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Tuition fees increasing

For discussions related to education and educational institutions.
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tea_ismynewjesus
Posts: 60
Joined: March 21st, 2010, 4:16 pm

Tuition fees increasing

#1 Post by tea_ismynewjesus » November 3rd, 2010, 6:05 pm

This was brought up in Debating Enrichment at college today, which is why I thought to put it up here. Those of you in the UK (most of you, I think) will have heard about the large increase of university tuition fees. It would be raised to at least £6,000 and up to £9,000. This is the protesty website if you don't know about it: http://www.demo2010.org/ And a simple google-search will

I may go along to London, most people in my college are. Wondering if any of yous are going?

Oh and: discuss. :D

Fia
Posts: 5480
Joined: July 6th, 2007, 8:29 pm

Re: Tuition fees increasing

#2 Post by Fia » November 3rd, 2010, 9:18 pm

Scots don't pay tuition fees in Scotland. Yet.

The funding of higher education does concern me greatly though, on many levels:

1. It feels exceedingly unfair that over the last few decades those who have benefited from fee-free higher education and a good grants system appear relatively qualmless about charging for it.

2. I am hugely concerned about the levels of debt undergraduates need to accumulate to gain a degree. I was a mature student, yet thanks to the grant and temping in the holidays had no debt after graduating. My younger contemporaries had half a chance of getting a job and a starter home. I am wholly unconvinced that sending the message that borrowing is good. Did we learn nothing from the free for all Thatcherite credit boom?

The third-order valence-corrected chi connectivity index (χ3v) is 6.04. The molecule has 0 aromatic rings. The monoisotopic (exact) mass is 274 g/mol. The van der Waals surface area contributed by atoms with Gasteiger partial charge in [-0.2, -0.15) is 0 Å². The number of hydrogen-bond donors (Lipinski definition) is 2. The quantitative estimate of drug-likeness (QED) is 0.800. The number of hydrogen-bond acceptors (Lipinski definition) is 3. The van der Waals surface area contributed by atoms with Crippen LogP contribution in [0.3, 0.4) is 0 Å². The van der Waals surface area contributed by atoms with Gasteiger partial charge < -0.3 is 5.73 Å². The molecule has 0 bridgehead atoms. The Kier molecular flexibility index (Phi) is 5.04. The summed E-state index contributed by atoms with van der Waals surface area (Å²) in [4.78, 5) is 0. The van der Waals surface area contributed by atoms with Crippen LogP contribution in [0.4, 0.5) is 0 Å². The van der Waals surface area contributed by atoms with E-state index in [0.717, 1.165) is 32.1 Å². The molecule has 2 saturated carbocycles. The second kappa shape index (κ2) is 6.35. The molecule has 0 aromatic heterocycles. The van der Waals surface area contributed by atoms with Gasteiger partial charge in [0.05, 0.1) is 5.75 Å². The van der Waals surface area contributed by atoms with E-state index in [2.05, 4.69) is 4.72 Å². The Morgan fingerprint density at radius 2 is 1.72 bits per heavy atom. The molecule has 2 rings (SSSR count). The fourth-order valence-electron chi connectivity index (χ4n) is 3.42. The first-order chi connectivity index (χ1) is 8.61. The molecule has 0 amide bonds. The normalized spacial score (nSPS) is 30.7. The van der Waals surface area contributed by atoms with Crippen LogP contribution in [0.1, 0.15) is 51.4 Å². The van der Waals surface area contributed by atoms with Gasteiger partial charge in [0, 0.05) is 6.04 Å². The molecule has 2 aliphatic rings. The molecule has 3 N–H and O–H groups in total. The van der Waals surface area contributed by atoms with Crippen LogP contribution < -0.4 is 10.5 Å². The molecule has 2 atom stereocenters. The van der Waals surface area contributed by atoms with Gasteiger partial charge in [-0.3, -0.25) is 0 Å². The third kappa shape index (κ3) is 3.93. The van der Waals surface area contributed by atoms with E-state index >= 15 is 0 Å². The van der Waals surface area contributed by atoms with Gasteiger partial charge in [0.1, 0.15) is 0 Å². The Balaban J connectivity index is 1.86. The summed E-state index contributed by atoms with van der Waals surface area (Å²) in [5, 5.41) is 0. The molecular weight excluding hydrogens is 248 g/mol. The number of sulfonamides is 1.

3. I have a sneaky suspicion that successive governments have encouraged graduate studies as a way of massaging the unemployment figures.

4. I am also unconvinced that expanding higher education to so many more people is such a positive thing. Many careers and jobs can be learnt on the job, with ongoing training. I'll hold my hand up to probably being elitist, but if you consider #3 many undergraduates time could be better spent learning on the job. We need to differentiate between academia and training.
4a. although I also acknowledge that for some - many? - the very act of academic study is a life enhancing activity. It certainly was for me...

5. I feel very strongly that education is a lifetime's work, not something that you have to jump through all the admission hoops at 17/18, grab a course that accepts you, get thousands of pounds into debt and then spend the rest of your working life paying for it. We need to find a way where folk can dip in and out of education. The OU is good for that, but still very expensive...

I'm sure there's 6, 7 and 8 but that's enough for now :D

Marian
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Joined: August 23rd, 2009, 2:25 pm